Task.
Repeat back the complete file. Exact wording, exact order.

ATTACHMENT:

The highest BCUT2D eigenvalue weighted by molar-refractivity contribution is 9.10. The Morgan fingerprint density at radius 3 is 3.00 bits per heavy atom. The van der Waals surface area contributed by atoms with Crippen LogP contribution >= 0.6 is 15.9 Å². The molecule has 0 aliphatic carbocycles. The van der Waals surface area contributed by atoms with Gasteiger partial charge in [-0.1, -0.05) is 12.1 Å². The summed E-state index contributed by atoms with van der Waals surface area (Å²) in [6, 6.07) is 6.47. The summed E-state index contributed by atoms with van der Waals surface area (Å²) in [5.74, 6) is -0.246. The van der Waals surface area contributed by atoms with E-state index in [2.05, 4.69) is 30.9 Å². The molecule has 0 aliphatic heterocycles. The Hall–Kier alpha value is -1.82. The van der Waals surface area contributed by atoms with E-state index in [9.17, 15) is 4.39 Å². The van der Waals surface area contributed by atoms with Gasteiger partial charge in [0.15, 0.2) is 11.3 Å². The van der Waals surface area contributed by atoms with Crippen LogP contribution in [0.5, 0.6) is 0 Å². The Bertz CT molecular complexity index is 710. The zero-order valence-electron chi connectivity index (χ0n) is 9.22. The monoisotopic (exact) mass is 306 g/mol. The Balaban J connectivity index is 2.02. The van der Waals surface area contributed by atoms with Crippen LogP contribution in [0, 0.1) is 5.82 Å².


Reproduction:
The highest BCUT2D eigenvalue weighted by molar-refractivity contribution is 9.10. The Morgan fingerprint density at radius 3 is 3.00 bits per heavy atom. The van der Waals surface area contributed by atoms with Crippen LogP contribution >= 0.6 is 15.9 Å². The molecule has 0 aliphatic carbocycles. The van der Waals surface area contributed by atoms with Gasteiger partial charge in [-0.1, -0.05) is 12.1 Å². The summed E-state index contributed by atoms with van der Waals surface area (Å²) in [6, 6.07) is 6.47. The summed E-state index contributed by atoms with van der Waals surface area (Å²) in [5.74, 6) is -0.246. The van der Waals surface area contributed by atoms with E-state index in [2.05, 4.69) is 30.9 Å². The molecule has 0 aliphatic heterocycles. The Hall–Kier alpha value is -1.82. The van der Waals surface area contributed by atoms with E-state index in [9.17, 15) is 4.39 Å². The van der Waals surface area contributed by atoms with Gasteiger partial charge in [0.15, 0.2) is 11.3 Å². The van der Waals surface area contributed by atoms with Crippen LogP contribution in [0.5, 0.6) is 0 Å². The Bertz CT molecular complexity index is 710. The zero-order valence-electron chi connectivity index (χ0n) is 9.22. The monoisotopic (exact) mass is 306 g/mol. The Balaban J connectivity index is 2.02. The van der Waals surface area contributed by atoms with Crippen LogP contribution in [0, 0.1) is 5.82 Å².